I happen to be a big fan of Consumer Reports, and I respect their auto reviews very much. Their data is not the be-all and end-all, but I think it’s significant that the ONLY car they have EVER measured to get 40 mpg or more overall is the Toyota Prius. It comes in at 44 mpg overall. Next down the line is the Honda Civic hybrid at 37 mpg. The Honda Fit and Toyota Yaris (manual transmissions) are next at 34 mpg each.

    So, congratulations if your car XYZ gets 40 mpg, but for an automaker to claim 40 mpg is different than actually achieving it on a regular basis. I wish Chevy the best of luck and applaud their efforts, but I fear this car will not really be any more efficient than the current crop of small cars. 30+ mpg overall would be nice, though.


  26. 26
    Speedy

     

    Vote -1 Vote +1

    Speedy
     Says

     

    Jun 3rd, 2008 (12:40 am)

    It will have HCCI=15%, Full VVT=10%, Turbochager System=8%, DI=6%, BAS Plus System=15%, Six Speed Trans=7%. Gm’s New Ecotec engines can, and will go over 40 MPG, and further Say 50+ MPG.


  27. 27
    Jim I

     

    Vote -1 Vote +1

    Jim I
     Says

     

    Jun 3rd, 2008 (12:50 am)

    Doesn’t anyone else find it interesting that GM can design, test, and produce a new ICE based model by next year, but the Volt with all of the round the clock engineering and testing will still not be on the market until late 2010…..


  28. 28
    Jim I

     

    Vote -1 Vote +1

    Jim I
     Says

     

    Jun 3rd, 2008 (12:54 am)

    I am a programmer, so I do understand about all the software work to do, but another two years worth? And as far as we have heard, the major hardware and design work is, or should be, about done.

    So how does GM get all the required government testing and set up an assembly plant so fast for this new car??


  29. 29
    Brian M

     

    Vote -1 Vote +1

    Brian M
     Says

     

    Jun 3rd, 2008 (12:57 am)

    Speedy and Jim I:

    How do you know they haven’t been working on it for a couple years already? They don’t go through full public disclosure for every car like they have with the Volt.


  30. 30
    Brian M

     

    Vote -1 Vote +1

    Brian M
     Says

     

    Jun 3rd, 2008 (12:58 am)

    oops, sorry Speedy I guess it was just Jim I that I was responding to. I call that a “close to bedtime” mistake.


  31. 31
    bruce g

     

    Vote -1 Vote +1

    bruce g
     Says

     

    Jun 3rd, 2008 (3:50 am)

    Jim I,
    I think it is a supermarket trolley full of existing bits, a demonstration of the effectiveness of the Delta II concept.
    I assume the asssembly line is the third shift planned for Lordstown,
    Lets hope for GM’s sake they can repeat this timeline with other vehicles.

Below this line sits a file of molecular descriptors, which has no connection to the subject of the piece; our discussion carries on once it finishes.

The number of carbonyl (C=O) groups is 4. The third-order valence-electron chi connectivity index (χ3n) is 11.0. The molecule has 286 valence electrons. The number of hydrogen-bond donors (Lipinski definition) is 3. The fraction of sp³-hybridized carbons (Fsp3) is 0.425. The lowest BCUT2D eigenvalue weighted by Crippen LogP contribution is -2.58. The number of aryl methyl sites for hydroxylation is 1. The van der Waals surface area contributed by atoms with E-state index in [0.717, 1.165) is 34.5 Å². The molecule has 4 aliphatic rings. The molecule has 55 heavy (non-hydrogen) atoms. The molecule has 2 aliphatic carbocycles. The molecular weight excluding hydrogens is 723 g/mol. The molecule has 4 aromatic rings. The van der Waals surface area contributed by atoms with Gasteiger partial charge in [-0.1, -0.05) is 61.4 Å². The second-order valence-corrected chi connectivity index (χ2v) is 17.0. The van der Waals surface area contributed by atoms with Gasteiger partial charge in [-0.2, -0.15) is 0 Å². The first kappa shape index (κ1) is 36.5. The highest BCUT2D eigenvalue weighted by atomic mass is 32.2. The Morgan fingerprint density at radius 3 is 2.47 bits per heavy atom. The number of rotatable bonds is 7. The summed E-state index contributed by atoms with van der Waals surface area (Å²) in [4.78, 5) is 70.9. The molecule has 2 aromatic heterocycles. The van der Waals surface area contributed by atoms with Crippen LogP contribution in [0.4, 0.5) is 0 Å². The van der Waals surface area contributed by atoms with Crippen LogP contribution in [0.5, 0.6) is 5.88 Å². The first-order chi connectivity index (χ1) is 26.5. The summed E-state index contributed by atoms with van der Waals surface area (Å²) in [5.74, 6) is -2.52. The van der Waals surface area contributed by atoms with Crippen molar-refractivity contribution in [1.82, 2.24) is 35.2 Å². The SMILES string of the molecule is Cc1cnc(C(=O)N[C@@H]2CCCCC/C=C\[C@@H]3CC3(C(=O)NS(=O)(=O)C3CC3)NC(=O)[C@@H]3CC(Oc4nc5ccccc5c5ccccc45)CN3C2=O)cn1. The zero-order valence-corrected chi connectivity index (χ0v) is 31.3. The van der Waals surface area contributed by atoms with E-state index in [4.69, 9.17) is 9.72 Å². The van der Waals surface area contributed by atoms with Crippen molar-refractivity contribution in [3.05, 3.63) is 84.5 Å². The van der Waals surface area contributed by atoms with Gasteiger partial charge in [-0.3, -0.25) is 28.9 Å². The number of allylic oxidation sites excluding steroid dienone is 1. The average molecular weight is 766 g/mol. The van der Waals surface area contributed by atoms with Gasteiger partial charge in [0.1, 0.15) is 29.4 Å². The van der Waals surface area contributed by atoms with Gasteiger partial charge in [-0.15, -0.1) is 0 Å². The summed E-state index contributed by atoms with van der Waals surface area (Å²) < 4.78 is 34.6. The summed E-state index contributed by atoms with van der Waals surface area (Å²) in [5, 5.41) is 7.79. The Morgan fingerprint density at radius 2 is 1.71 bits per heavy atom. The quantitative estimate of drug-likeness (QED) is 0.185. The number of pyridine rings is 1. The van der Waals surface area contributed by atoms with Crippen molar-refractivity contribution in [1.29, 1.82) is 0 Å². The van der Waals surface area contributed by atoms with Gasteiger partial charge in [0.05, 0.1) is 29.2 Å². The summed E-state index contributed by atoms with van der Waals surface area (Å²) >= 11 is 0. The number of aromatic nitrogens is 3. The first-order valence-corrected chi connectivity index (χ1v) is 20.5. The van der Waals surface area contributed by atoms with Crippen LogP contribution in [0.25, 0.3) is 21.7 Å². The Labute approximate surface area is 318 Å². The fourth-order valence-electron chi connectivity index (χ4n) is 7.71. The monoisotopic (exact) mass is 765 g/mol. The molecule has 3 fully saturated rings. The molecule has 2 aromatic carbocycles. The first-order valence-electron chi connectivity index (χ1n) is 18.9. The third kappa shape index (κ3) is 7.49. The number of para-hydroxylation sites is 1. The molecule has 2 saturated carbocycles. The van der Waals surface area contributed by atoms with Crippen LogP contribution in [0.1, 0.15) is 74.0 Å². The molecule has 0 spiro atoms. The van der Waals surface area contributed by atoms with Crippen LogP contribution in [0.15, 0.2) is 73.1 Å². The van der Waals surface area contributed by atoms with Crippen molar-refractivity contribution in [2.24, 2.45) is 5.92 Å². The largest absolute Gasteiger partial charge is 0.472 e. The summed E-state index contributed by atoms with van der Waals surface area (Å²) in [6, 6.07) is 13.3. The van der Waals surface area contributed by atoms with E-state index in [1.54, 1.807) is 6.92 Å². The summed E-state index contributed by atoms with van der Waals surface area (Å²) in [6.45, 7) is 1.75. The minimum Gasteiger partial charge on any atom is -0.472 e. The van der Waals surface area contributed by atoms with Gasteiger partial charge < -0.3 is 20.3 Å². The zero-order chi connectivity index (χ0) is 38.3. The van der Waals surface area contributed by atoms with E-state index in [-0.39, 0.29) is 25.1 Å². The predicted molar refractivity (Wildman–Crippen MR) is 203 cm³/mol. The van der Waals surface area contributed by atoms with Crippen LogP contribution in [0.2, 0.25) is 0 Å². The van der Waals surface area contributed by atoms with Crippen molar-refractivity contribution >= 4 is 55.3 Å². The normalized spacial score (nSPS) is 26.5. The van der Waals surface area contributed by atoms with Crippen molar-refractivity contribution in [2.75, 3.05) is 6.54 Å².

Like an e-malibu for example.


  32. 32
    Jim I

     

    Vote -1 Vote +1

    Jim I
     Says

     

    Jun 3rd, 2008 (6:52 am)

    Brian M: “How do you know they haven’t been working on it for a couple years already? They don’t go through full public disclosure for every car like they have with the Volt.”

    What US manufacturers were not still in “Hummer” mode three years ago????? Gas prices were at $1.75 in Jan, 2005. And if the car is just being shown for the first time at an auto show this year, and will be in production next year, it is just hard to believe that no one has heard anything about this model before this point…..

    bruce g: ” I assume the asssembly line is the third shift planned for Lordstown.”

    I live in Youngstown, and the Lordstown plant is a big deal here. The UAW is voting today on their new contract. The talk of a third shift and a new high mileage car is all just talk at this point. But I hope you are right!!


  33. 33
    Joe

     

    Vote -1 Vote +1

    Joe
     Says

     

    Jun 3rd, 2008 (6:58 am)

    A high mileage small car? This is what I’ve been for a long long time. GM’s perception would be in a much better shape today if they had. All I hear and read about is GM’s fuel hungry vehicles. Hardly anybody will acknowledge that GM has the best gas mileage on at many many other vehicles. Glad to see this is changing. Keep up the good work GM and let it continue. If you do, I can see you going back to your old glory days. I know when it comes to innovations, when you want to, nobody can beat you.


  34. 34
    BillR

     

    Vote -1 Vote +1

    BillR
     Says

     

    Jun 3rd, 2008 (7:33 am)

    Perhaps this car is modeled after the Saab 9-X which was unveiled at the Geneva Auto Show. This car has a 1.4 L turbocharged engine, BAS+, and is based on the Delta II platform (same as Volt).

    http://www.autoblog.com/2008/03/03/geneva-08-previe-saab-9-x-biohybrid-concept/

    For the European driving cycle, it achieved 4.9 L per 100 km (48 mpg). This global car might well be far along in its development, so it wouldn’t be unrealistic to see it by the end of next year.


  35. 35
    Statik

     

    Vote -1 Vote +1

    Statik
     Says

     

    Jun 3rd, 2008 (7:35 am)

    Time for a new topic: